- After Sales: Items are mainly the same unbranded products that you will also find on Pinduoduo. Because the prices are relatively low you shouldn’t expect high quality. Temu promises free returns, although the text on their website states that returns are only free ‘for your first return order for every order’. When returning another item from the same order, $7.99 will be deducted from your refund. In practice, Temu tends to let customers keep those low-priced items and gives a refund or replacement; costs of return shipping would be higher than the value of the item itself.
Profile of the Temu customer:
- Gender: 55% male, 44% female
- Age: 18-20 ~17%, 25-34 ~32%, >34 51%
- Geography: evenly spread across the U.S.
The chart below shows the traffic sources for Temu. Organic traffic concerns people entering the Temu URL directly in their browser or downloading Temu from the app store without using a search engine. The high percentage of organic traffic can be explained by people sharing low priced items ($0.01 or $1.99) in groups and social media and thereby attracting other people to Temu.
When a user signs up for Temu 7 days or longer after seeing an advert on Facebook, Google, YouTube, e-mail or in sponsored content on social media, it is also considered to be organic traffic.
At the end of September, LatePost (link in Chinese) reported the following division for Temu’s advertising spending:
According to Zheshang Securities (as reported by Tech Planet) the average Customer Acquisition Cost (CAC) for cross-border e-commerce was $4.50 in 2013 but has since risen to approximately $40. Customer acquisition costs for Shein in the US were about $35 in the first half of 2022. China Renaissance has even estimated Temu’s CAC to be $75 and calculated it needs to spend $1.4 billion a year to quickly expand its U.S. customer base. Note that Pinduoduo has committed $1Bn to branding, but that is likely not just for the US market nor the annual budget. It has reserved RMB 7 billion for brand promotion in 2023.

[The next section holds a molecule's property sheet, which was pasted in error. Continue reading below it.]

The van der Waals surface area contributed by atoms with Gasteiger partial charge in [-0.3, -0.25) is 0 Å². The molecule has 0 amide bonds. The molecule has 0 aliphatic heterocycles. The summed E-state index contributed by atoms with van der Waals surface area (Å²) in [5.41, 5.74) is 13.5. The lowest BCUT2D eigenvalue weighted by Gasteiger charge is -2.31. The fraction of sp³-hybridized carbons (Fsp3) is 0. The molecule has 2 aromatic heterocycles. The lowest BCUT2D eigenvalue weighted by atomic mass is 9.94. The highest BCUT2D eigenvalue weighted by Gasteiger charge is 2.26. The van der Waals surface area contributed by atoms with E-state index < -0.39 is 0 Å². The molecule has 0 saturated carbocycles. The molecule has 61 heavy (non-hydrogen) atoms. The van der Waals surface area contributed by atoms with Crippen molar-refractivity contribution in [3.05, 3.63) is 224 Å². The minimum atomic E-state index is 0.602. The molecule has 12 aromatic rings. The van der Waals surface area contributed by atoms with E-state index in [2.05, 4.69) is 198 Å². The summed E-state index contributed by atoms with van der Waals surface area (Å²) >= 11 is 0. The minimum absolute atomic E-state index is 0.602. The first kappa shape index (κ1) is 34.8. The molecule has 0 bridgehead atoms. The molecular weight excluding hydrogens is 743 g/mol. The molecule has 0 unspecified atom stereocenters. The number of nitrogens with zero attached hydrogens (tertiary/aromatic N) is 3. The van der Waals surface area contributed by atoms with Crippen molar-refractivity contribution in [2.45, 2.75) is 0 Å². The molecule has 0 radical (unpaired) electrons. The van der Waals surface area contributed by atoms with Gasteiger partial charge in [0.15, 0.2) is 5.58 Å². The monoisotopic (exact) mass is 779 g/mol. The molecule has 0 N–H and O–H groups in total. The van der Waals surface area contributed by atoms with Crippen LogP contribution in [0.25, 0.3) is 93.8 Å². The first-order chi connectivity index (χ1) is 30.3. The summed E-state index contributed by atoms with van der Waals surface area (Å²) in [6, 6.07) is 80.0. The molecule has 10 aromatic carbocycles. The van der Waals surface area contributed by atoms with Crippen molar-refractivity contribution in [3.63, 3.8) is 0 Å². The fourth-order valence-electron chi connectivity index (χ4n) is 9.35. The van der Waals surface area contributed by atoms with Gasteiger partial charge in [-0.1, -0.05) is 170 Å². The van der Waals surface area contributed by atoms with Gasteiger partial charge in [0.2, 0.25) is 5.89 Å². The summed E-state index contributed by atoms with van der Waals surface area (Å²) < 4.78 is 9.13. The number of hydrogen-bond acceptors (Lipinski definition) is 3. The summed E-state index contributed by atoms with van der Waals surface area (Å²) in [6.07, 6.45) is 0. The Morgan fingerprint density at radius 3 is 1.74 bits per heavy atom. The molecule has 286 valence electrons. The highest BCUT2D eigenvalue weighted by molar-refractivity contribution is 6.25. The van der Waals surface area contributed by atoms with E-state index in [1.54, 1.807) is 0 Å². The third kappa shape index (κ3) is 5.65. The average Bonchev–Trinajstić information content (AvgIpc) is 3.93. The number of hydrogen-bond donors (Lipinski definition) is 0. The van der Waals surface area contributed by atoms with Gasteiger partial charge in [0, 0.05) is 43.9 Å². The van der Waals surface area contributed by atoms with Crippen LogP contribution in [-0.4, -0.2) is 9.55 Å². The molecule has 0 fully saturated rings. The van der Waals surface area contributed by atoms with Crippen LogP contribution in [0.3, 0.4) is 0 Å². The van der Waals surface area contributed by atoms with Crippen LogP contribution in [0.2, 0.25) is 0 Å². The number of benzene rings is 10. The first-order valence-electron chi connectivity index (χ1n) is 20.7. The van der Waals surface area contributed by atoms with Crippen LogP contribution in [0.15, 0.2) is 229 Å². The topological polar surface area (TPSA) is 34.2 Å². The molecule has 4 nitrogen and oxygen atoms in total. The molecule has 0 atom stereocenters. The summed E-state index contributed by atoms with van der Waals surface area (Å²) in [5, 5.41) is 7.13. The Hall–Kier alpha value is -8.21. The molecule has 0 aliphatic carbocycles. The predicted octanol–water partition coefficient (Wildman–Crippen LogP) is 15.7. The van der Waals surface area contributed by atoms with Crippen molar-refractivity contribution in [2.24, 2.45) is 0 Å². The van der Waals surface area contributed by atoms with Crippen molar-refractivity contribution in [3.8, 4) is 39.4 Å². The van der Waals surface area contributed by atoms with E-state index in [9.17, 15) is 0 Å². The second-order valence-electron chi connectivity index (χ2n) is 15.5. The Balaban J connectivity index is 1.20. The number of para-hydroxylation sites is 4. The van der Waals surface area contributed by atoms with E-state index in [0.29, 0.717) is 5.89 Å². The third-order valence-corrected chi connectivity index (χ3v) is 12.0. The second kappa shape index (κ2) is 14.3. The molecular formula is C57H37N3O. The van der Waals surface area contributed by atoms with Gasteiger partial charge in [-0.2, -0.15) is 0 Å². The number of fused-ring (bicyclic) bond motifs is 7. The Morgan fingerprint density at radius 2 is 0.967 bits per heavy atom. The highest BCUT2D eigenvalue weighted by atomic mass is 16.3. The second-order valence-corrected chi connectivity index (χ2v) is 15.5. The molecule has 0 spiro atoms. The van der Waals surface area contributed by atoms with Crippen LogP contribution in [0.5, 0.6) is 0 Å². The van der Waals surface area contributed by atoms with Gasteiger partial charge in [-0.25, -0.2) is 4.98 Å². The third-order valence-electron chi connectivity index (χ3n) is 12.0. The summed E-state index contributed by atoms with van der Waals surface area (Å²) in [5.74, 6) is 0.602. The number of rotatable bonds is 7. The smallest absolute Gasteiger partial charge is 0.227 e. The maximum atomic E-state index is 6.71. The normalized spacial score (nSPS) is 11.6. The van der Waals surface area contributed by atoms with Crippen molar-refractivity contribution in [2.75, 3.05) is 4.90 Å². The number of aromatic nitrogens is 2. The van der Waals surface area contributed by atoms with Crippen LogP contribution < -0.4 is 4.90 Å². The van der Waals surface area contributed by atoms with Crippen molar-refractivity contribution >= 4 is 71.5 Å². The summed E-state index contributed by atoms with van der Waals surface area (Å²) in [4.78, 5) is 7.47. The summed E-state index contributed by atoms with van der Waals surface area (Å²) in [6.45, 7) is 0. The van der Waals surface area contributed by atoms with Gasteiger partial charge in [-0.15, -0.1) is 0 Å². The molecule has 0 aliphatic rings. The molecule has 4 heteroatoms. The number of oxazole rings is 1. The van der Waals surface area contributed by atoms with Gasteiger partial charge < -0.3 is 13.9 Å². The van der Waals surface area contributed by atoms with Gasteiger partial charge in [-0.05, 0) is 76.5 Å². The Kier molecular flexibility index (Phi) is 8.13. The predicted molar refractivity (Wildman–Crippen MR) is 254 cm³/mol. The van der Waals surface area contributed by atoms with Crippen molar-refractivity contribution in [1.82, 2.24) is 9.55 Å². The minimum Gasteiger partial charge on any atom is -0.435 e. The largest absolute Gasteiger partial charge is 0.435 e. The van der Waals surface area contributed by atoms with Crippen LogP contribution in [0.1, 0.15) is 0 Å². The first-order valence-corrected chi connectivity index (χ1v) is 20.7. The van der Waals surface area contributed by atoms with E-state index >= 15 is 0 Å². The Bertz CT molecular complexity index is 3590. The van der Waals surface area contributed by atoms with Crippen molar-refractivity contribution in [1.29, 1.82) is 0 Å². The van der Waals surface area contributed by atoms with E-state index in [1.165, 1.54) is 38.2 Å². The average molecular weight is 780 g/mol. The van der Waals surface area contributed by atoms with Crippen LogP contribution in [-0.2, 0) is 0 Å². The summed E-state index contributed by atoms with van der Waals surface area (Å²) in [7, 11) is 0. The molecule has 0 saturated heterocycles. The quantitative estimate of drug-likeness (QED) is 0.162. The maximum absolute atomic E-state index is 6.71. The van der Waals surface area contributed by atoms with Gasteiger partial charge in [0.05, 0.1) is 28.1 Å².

The chart below shows Temu’s main acquisition channels.
In October, a Facebook employee told Tech Planet (link in Chinese) that Temu’s budget ‘was increasing almost every day’.
Areas for Improvement
Unlike Shein with its integrated supply chain, Temu is a marketplace, albeit one that is much more managed in nature versus say, an eBay. Therefore, most near-term improvements to profitability or customer experience are going to have to come from more efficient customer acquisition, logistics, and after-sales.
Customer acquisition: While not yet offering the group-buying functionality in Temu – according to Latepost because the target markets are not used to it – Cailian Press recently reported that PDD is planning to add an incentivized referral feature to Temu, giving users a lower price when they share product links through Whatsapp, Messenger or Facebook, in the same vein as WeChat social sharing for the core Pinduoduo app in its early days.
Logistics: The costs of the first part of shipping (see figure above) could be reduced by 2/3rd if Temu can generate more orders and book a whole cargo flight. The costs of the second part are more difficult to bring down as Temu does not have much bargaining power with local U.S. delivery companies but could potentially still decrease by some 30%.
Currently shipping takes 8-9 days on average, which puts Temu at a disadvantage compared to its competitors and should be brought down to 3-7 days. Temu recently launched an express shipping option for orders above $99 and $5 credit when orders arrive late.